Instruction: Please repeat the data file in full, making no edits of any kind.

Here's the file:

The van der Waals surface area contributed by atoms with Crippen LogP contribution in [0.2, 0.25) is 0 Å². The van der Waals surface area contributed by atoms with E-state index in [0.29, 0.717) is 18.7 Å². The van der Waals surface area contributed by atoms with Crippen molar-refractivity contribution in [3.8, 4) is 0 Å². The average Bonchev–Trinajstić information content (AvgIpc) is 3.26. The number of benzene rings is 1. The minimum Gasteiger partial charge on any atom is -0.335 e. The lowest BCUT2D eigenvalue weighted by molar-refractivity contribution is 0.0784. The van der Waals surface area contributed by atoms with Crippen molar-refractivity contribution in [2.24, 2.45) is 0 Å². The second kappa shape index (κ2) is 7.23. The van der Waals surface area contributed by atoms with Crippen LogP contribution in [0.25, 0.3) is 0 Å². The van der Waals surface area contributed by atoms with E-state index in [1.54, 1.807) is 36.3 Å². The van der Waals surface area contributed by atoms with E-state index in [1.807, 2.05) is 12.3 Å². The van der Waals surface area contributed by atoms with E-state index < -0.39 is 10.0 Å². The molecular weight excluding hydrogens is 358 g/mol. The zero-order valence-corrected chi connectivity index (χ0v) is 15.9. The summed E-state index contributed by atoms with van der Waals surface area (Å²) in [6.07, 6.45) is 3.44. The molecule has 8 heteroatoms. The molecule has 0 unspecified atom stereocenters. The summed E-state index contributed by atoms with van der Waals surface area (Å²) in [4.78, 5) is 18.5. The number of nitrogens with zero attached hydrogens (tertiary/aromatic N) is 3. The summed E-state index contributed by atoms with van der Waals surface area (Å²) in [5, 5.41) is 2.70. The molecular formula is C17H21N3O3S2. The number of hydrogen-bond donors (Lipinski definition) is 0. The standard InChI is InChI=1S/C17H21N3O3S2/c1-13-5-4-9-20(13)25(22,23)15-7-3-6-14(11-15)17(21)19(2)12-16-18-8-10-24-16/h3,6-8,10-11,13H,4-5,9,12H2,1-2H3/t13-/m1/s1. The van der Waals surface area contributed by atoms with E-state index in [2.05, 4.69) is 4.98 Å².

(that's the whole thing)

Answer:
The van der Waals surface area contributed by atoms with Crippen LogP contribution in [0.2, 0.25) is 0 Å². The van der Waals surface area contributed by atoms with E-state index in [0.29, 0.717) is 18.7 Å². The van der Waals surface area contributed by atoms with Crippen molar-refractivity contribution in [3.8, 4) is 0 Å². The average Bonchev–Trinajstić information content (AvgIpc) is 3.26. The number of benzene rings is 1. The minimum Gasteiger partial charge on any atom is -0.335 e. The lowest BCUT2D eigenvalue weighted by molar-refractivity contribution is 0.0784. The van der Waals surface area contributed by atoms with Crippen molar-refractivity contribution in [2.24, 2.45) is 0 Å². The second kappa shape index (κ2) is 7.23. The van der Waals surface area contributed by atoms with Crippen LogP contribution in [0.25, 0.3) is 0 Å². The van der Waals surface area contributed by atoms with E-state index in [1.54, 1.807) is 36.3 Å². The van der Waals surface area contributed by atoms with E-state index in [1.807, 2.05) is 12.3 Å². The van der Waals surface area contributed by atoms with E-state index < -0.39 is 10.0 Å². The molecular weight excluding hydrogens is 358 g/mol. The zero-order valence-corrected chi connectivity index (χ0v) is 15.9. The summed E-state index contributed by atoms with van der Waals surface area (Å²) in [6.07, 6.45) is 3.44. The molecule has 8 heteroatoms. The molecule has 0 unspecified atom stereocenters. The summed E-state index contributed by atoms with van der Waals surface area (Å²) in [4.78, 5) is 18.5. The number of nitrogens with zero attached hydrogens (tertiary/aromatic N) is 3. The summed E-state index contributed by atoms with van der Waals surface area (Å²) in [5, 5.41) is 2.70. The molecular formula is C17H21N3O3S2. The number of hydrogen-bond donors (Lipinski definition) is 0. The standard InChI is InChI=1S/C17H21N3O3S2/c1-13-5-4-9-20(13)25(22,23)15-7-3-6-14(11-15)17(21)19(2)12-16-18-8-10-24-16/h3,6-8,10-11,13H,4-5,9,12H2,1-2H3/t13-/m1/s1. The van der Waals surface area contributed by atoms with E-state index in [2.05, 4.69) is 4.98 Å².